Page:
Making sense of food labels

Making sense of food labels

Author: Canadian Living


Making sense of food labels

Every parent wants to feed their little one high-quality foods loaded with vitamins, minerals, proteins and essential fats. Unfortunately, choosing healthy foods and interpreting wordy food labels often feels overwhelming, with hard-to-interpret health claims and ingredient lists. In order to ensure you are selecting healthy foods for your household, check out the list below, which indicates the "bad stuff" that you want to keep out of your grocery cart.

Trans fats
Trans fats are found in a variety of food items such as vegetable shortening, margarines, crackers, cereals, cookies and snack foods. This type of fat is formed when manufacturers change a liquid oil into a solid via a process called hydrogenation. These newly created chemical fats are appealing to food manufacturers because they reduce costs and increase the shelf life of a product. Unfortunately, these types of fat also increase the risk of serious health problems such as heart disease, diabetes and obesity.

As of January 2006, new government regulations require food manufacturers to list the amount of trans fats found in a food on the nutrition facts label. This label will show a trans fat line directly below the saturated fat line on the Nutrition Facts panel on all products with a measurable level of trans fats (at least 0.5 grams per serving). Consumers should also look for the words partially hydrogenated vegetable oil or shortening on the ingredients list. These words are also indicative of trans fats.
(Discover 101 ways to cut fat from your diet!)

There are many different ways a food label can indicate the presence of sugar. In terms of health, it is the "added sugars" found in most processed and packaged food and beverages that need to be greatly reduced in the diet. Added sugars can contribute to obesity, dental decay, type II diabetes and immune system suppression.

When looking at the nutrition facts label, check the ingredient list for words that refer to sugar, such as brown sugar, confectioner's sugar, corn syrup, high-fructose corn syrup, dextrin, dextrose, fructose, fruit juice concentrate, glucose, honey, invert sugar, lactose, levulose, maltose, maple syrup, molasses, sorghum, starch, sucrose or sugar alcohols (mannitol, sorbitol, malitol, xylitol). Ingredients are also listed in order from most to least. If sugar appears as the first or second food item, then the food in question is filled to the brim with it!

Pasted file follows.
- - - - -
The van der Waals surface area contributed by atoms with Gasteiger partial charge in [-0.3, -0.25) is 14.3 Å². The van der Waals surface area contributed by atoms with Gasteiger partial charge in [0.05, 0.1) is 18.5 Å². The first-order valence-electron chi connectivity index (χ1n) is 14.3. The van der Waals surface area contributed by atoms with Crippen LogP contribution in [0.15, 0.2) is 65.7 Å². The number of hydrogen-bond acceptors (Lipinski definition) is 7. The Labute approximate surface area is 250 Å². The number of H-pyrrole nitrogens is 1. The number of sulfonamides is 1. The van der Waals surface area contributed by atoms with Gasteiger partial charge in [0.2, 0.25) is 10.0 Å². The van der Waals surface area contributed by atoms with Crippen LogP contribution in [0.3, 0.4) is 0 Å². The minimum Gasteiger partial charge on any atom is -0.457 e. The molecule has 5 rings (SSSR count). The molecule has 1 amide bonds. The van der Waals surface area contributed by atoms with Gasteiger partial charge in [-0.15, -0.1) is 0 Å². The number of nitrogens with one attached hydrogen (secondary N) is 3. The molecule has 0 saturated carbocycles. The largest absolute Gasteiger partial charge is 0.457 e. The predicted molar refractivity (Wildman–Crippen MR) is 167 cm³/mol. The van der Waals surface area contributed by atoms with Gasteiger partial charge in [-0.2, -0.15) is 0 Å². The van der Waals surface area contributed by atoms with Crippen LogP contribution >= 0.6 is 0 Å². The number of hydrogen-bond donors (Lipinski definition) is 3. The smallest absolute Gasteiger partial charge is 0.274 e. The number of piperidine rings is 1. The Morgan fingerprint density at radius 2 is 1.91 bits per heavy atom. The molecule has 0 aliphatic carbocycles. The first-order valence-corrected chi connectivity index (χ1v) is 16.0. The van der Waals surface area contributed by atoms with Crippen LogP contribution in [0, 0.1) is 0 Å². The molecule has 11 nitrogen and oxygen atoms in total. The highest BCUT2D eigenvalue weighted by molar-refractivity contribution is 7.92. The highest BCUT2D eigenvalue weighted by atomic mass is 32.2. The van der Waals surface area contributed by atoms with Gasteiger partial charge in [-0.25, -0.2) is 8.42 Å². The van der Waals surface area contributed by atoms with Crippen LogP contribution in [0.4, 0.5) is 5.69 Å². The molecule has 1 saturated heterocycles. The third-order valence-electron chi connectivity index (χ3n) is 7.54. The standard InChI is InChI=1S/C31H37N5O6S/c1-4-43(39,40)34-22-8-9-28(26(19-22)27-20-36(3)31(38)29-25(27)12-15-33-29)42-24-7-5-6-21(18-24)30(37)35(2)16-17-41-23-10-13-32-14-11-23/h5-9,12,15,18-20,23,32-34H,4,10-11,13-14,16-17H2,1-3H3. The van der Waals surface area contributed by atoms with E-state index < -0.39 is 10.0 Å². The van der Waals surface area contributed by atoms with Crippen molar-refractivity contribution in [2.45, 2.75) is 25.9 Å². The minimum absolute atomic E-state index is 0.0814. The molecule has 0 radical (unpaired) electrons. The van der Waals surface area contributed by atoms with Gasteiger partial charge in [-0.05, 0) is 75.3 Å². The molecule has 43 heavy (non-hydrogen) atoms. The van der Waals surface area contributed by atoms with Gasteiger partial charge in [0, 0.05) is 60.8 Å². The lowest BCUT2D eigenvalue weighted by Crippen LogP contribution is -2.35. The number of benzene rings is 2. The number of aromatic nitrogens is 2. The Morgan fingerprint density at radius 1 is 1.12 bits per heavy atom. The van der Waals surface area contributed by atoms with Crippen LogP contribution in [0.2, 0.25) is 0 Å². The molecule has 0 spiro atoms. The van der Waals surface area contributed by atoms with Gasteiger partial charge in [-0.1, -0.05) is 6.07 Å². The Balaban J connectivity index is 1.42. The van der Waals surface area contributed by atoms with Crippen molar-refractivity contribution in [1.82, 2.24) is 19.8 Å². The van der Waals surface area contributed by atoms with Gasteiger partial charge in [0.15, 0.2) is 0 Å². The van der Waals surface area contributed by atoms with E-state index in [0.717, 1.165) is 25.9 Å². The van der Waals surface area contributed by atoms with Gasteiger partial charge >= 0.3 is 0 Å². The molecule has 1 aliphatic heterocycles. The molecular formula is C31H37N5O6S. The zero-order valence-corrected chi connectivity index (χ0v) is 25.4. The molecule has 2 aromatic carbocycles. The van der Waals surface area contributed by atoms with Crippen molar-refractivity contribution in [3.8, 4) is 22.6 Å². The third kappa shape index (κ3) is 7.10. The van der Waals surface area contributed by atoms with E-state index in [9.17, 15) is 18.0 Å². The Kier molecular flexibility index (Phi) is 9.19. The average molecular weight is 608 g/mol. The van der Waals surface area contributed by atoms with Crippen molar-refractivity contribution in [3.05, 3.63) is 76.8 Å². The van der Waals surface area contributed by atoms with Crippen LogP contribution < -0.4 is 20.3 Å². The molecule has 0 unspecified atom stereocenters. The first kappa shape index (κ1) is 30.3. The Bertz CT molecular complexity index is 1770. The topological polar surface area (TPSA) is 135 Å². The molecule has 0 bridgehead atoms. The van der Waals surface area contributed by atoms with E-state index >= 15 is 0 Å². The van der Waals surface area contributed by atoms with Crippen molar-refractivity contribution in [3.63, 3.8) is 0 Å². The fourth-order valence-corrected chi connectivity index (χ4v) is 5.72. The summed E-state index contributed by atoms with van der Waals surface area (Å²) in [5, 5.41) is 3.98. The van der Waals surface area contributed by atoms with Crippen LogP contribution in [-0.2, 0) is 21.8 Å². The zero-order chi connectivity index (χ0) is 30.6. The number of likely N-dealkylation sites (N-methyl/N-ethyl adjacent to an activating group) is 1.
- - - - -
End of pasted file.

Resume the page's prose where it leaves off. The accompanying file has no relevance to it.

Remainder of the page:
(Avoid sugar cravings with 5 power eating tips.)

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Label terms to know
In addition to sugar and trans fats, it is important for consumers to become familiar with various claims on packaging in order to know the meaning behind the food they are buying. The most common claims and their meanings per serving are:

• Fat free = 0.5 grams of fat or less
• Calorie free = 5 calories or less
• Sugar free = 0.5 grams of sugar or less
• Sodium free = 5 mg of sodium or less
• Cholesterol free = 2 mg of cholesterol or less
• Low fat = 3 grams of fat or less
• Low in saturated fat = 1 gram of saturated fat or less
• Low cholesterol = 20 mg of cholesterol or less
• Low sodium = 140 mg of sodium or less
• Very low sodium = 35 mg of sodium or less
• Low calorie = 40 calories or less
• Reduced calorie = At least 25 per cent less energy (calories) than a comparable product
• High = 20 per cent or more of daily value
• Good = 10 to 19 per cent of daily value
• Good source of fibre = 4 grams or more of fibre

In addition to becoming an informed label reader, loading up your grocery cart with less processed and packaged goods and more fresh, whole, live foods such as fruits, vegetables, nuts, seeds, whole grains, low-fat dairy products and lean meats is another powerful step toward health and wellness.


Dr. Joey Shulman is author of Winning the Food Fight and national bestseller The Natural Makeover Diet. For more information visit


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Making sense of food labels